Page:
Tub Versus Soaking Tub

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Personal preference, budget and space help determine whether you want a soaking tub or standard tub.

Whether you live in an apartment or a house, your residence probably contains some type of tub. The most commonly installed tubs are still shallow standard tubs, but soaking tubs are also popular.



A standard tub is generally 2-1/2 by 5 feet and approximately 14 or 15 inches deep so the water will not completely cover an adult's body. In contrast, soaking tubs vary greatly in size. They are typically about 20 inches deep and allow water to cover most or all of the body.


A basic bathtub is cheaper than a soaking tub. Prices vary, but you can purchase a basic tub for less than $175. Most soaking tubs are considerably more expensive. Soaking tubs generally start at $500 and can cost upward of several thousand dollars.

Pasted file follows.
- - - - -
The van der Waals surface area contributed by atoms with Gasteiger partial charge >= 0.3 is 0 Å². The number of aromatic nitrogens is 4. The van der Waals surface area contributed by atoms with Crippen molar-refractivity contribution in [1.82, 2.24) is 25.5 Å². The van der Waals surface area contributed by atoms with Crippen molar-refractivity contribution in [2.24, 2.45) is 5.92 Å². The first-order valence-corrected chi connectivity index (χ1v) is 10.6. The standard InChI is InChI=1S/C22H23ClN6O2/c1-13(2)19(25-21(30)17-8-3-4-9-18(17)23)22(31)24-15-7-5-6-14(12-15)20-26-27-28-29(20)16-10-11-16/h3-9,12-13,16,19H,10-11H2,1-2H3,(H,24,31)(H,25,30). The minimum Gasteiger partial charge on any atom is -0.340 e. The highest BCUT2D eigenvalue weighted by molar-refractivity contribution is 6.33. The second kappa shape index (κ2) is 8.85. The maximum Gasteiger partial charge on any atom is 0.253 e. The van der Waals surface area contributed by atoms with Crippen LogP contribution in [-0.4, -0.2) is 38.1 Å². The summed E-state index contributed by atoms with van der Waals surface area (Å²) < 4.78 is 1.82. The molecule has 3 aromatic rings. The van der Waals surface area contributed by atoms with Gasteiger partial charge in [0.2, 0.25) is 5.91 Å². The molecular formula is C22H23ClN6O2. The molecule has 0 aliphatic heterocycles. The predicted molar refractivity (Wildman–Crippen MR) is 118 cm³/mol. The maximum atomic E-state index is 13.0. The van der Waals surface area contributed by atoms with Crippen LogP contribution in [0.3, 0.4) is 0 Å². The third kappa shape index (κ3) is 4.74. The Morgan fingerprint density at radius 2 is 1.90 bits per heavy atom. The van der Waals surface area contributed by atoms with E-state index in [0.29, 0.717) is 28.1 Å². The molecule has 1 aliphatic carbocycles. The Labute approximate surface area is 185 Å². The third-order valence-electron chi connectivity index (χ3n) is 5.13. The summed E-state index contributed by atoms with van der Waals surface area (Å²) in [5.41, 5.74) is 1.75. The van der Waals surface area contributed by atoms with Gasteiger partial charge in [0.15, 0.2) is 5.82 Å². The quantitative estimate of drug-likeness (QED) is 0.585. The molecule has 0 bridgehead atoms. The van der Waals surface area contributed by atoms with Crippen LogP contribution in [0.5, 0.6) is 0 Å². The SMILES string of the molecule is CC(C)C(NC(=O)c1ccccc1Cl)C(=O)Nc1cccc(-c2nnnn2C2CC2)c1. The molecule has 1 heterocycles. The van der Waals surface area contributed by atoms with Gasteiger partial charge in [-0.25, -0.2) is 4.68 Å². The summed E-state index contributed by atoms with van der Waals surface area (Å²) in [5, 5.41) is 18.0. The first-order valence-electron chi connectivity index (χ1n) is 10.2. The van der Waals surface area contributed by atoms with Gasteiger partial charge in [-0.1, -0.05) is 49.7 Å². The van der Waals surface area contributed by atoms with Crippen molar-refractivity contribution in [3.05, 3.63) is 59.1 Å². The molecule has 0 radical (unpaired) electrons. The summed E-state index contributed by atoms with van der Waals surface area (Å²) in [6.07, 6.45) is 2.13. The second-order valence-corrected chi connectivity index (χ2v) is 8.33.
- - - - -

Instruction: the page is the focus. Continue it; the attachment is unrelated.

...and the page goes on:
Tubs are ideal for personal cleaning but can also be used for relaxing or to alleviate pain and can double as an over-sized basin to wash large items. Both soaking tubs and standard tubs can be soothing, but deeper soaking tubs may be more therapeutic for back pain and aches in your upper body. Regular tubs are better for basic bathing and soothing lower limbs that can be submerged.

Tub Comfort

Your physical size may help you decide between a soaking tub and a standard tub. Generally, larger or taller people prefer a deeper tub so the water comfortably covers their bodies, while a smaller person or child may be more comfortable in a shallow tub.


Other Differences

A soaking tub is generally heavier than a standard, shallower tub and, therefore, will require more support when it is installed. It is important to make sure your bathroom floor can handle the weight of the soaking tub you choose, so consult an expert before making your purchase. Additionally, soaking tubs are often larger, so your space may determine the type of soaking tub you choose.


references & resources

Abby Slutsky

Abby Slutsky has been freelancing since 2003. She is a contributing writer to a poetry collection and has been published in "Sassee Magazine," "Learning Through History" and "Pampered Puppy." Slutsky has a Bachelor of Arts in English from the University of Pennsylvania, a Master of Education from Chestnut Hill College and a Juris Doctor from Emory School of Law.